• Thanks so much, Cindy! Jess isn’t a professional, but she’s very good…even better in her own language. I’ve learned a lot about writing from her perspective–she my best editor, too.

  • I love you guys. This reminded me of the night we met in July 2010 at the aperitivo and what happened after the aperitivo!! A little embarrassing for me but also a moment of foresight into your future 🙂

    • Ha, ha! Thanks Joce, yes, you were there to witness the beginnings! Now you have to meet our little Demetra…I know you two would get along fabulously…ciao from Roma!

  • This was a fabulous idea for the group of bloggers!! So entertaining AND enlightening. I am constantly on a search to “understand” Italian culture VS Italian American culture VS American culture. Genetics definitely comes in to play also. My husband (family from Campania) simply cannot understand why I “shout” (family from Calabria). LOL!!!! and we are Americans. 🙂

    • It’s never a dull moment, that’s for sure! It will be interesting to see how our daughter (now only 9 months old) develops. So far, it looks like she’s going to be a shouter!

  • Wonderful and extremely well written post, Rick and Jessica! It was lovely to meet you both in the Milano train station a couple weeks back and we hope to share a longer conversation in the future…After over 6 years of living in Europe it’s a big adjustment moving back to the USA- all the junky processed food, drug ads, lawyers looking to sue drug companies…it’s dizzyingly insane and I can’t believe I nearly forgot how corrupt my country is. But I also forgot how friendly and open so many people here can be…We found a new home in Allston between Boston University and Boston College. Hopefully you guys’ will pass through at some point. Please let us know when you do as our door will be open! 🙂

    • Man, I hope you’re going to write a post about reverse culture shock, because I think a lot of people would relate to it. And those who haven’t experienced might be surprised how uncomfortable it is. But I’m glad that you’re settling in and meeting people. And I’m sure that we will be up that way eventually….might take us a year or so, but we’ll make it! Ciao from Roma! (Hey, do you mind sending me that photo when you get a chance…no rush!)

  • This is a great post. Actually, Francesco said the same thing about me when we were dating. It was both a confusing and relieving process. I told him, “i like you,” but I didn’t call him constantly or chase him. I just assumed we liked each other. He didn’t believe me because, “Nobody is so honest and straightforward.” He assumed that I was, “playing with him.” Which didn’t make ANY sense to me. Who the hell has time for playing? I guess after reading this it makes more sense. LOL. Brava Jessica! You two are so cute.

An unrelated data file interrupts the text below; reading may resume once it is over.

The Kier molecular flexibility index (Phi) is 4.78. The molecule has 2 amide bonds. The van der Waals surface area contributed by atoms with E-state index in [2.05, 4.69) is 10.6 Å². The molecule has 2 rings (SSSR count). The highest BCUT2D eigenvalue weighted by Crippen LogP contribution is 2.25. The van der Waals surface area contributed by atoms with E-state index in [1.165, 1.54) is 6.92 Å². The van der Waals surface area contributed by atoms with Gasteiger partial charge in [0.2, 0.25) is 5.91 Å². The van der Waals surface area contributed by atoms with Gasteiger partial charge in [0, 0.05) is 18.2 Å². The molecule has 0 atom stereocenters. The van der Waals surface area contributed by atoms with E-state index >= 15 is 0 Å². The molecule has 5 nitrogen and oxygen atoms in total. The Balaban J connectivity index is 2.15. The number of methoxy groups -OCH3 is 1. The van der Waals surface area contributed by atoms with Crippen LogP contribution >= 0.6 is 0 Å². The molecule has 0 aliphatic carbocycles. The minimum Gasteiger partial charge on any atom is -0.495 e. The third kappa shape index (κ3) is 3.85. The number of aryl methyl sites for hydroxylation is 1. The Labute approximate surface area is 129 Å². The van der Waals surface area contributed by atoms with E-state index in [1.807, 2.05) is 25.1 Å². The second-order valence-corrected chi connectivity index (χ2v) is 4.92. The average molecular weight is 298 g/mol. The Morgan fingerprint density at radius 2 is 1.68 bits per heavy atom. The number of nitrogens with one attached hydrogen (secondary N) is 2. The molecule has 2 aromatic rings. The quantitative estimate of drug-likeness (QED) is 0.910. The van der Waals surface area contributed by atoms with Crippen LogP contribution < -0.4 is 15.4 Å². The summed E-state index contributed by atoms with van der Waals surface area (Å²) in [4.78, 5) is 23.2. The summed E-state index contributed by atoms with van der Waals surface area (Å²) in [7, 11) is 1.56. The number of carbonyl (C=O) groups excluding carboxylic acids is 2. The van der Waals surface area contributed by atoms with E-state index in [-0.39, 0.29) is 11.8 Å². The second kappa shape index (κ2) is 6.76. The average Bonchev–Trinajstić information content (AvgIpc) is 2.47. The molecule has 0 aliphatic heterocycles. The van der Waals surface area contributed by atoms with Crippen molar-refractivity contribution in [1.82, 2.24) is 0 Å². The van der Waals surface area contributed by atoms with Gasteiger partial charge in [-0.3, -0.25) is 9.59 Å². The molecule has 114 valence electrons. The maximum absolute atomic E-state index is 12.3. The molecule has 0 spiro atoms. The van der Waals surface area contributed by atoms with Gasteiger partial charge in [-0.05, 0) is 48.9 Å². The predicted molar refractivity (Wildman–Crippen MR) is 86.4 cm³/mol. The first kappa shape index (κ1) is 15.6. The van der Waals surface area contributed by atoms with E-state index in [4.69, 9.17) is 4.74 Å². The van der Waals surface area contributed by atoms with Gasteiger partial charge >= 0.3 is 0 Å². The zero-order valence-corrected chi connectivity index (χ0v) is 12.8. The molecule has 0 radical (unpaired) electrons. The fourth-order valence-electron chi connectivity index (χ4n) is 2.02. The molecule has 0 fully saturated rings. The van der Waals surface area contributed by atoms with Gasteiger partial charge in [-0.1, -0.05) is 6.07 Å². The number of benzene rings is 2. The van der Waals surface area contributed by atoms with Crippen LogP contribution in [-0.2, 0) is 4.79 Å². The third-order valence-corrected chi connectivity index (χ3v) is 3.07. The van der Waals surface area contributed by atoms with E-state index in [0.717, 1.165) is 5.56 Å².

• Yes, I would have never survived the Italian dating scene…much to complicated for me to understand. One of the many reasons that I was so happy to have met Jessica!

  • Great post! I really enjoyed hearing the flip side here. Actually, it was very insightful for an American girl to read that Italian men aren’t all that great! (I have lately been tired with American men.)

  • Great post Rick! You have a wonderfully intelligent wife and of course she’s Sicilian. By the way Messina isn’t that small a town?!?! A population of 240,527 people as of 2013 isn’t exactly tiny! I live in the province of Messina, but my town is tiny pop. 3,000!!

  • From a former German who married a young soldier of the occupying army in 1963 and moved to CA forever, now a grandma, I applaud all who see the human being first and deal with the little ethnic things later! It worked for me. Never regretted having come to beautiful CA. Love Ricks’ insightful and humorous blog!

  • Jessica, your words probably reflect most of our thoughts and experiences, italian women married with american men. So true and so bitter sweet in a way! After 14+ years with my husband from the North East, I still get “why are you yelling??” or “you are so dramatic”….he definitely has a wider understanding of our Sicilian dynamics and knows he can’t get away with a “yes, dear” or “you are right, honey”. Those telegraphic words are simply not good enough for Italian wives 🙂

    • Thanks Georgette! In fact, I was hoping that would have had a chance to meet up in Florence a couple weeks ago, but we blew through there so fast that I barely remember being there. We might be back that way in July…I’ll let you know!